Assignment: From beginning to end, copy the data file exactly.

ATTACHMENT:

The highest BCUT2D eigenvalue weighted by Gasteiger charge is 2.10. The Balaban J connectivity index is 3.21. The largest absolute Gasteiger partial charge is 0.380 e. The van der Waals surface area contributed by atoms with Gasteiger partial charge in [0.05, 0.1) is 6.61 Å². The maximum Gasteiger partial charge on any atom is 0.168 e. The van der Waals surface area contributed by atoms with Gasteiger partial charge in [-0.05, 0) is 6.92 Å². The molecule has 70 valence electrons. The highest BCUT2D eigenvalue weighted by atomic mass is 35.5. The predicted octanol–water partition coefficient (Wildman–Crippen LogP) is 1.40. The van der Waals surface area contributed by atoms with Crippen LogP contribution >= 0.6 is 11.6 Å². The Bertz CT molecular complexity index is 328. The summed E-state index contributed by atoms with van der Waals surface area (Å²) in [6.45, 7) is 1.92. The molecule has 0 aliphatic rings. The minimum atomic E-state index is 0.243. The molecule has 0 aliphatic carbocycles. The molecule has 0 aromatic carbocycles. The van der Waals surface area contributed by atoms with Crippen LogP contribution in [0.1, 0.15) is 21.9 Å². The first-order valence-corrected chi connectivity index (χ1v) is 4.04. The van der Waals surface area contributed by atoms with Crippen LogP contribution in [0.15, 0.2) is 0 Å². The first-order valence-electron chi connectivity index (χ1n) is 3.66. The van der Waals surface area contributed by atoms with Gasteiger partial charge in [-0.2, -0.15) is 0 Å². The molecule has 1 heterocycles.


The highest BCUT2D eigenvalue weighted by Gasteiger charge is 2.10. The Balaban J connectivity index is 3.21. The largest absolute Gasteiger partial charge is 0.380 e. The van der Waals surface area contributed by atoms with Gasteiger partial charge in [0.05, 0.1) is 6.61 Å². The maximum Gasteiger partial charge on any atom is 0.168 e. The van der Waals surface area contributed by atoms with Gasteiger partial charge in [-0.05, 0) is 6.92 Å². The molecule has 70 valence electrons. The highest BCUT2D eigenvalue weighted by atomic mass is 35.5. The predicted octanol–water partition coefficient (Wildman–Crippen LogP) is 1.40. The van der Waals surface area contributed by atoms with Crippen LogP contribution >= 0.6 is 11.6 Å². The Bertz CT molecular complexity index is 328. The summed E-state index contributed by atoms with van der Waals surface area (Å²) in [6.45, 7) is 1.92. The molecule has 0 aliphatic rings. The minimum atomic E-state index is 0.243. The molecule has 0 aliphatic carbocycles. The molecule has 0 aromatic carbocycles. The van der Waals surface area contributed by atoms with Crippen LogP contribution in [0.1, 0.15) is 21.9 Å². The first-order valence-corrected chi connectivity index (χ1v) is 4.04. The van der Waals surface area contributed by atoms with Crippen LogP contribution in [0.15, 0.2) is 0 Å². The first-order valence-electron chi connectivity index (χ1n) is 3.66. The van der Waals surface area contributed by atoms with Gasteiger partial charge in [-0.2, -0.15) is 0 Å². The molecule has 1 heterocycles.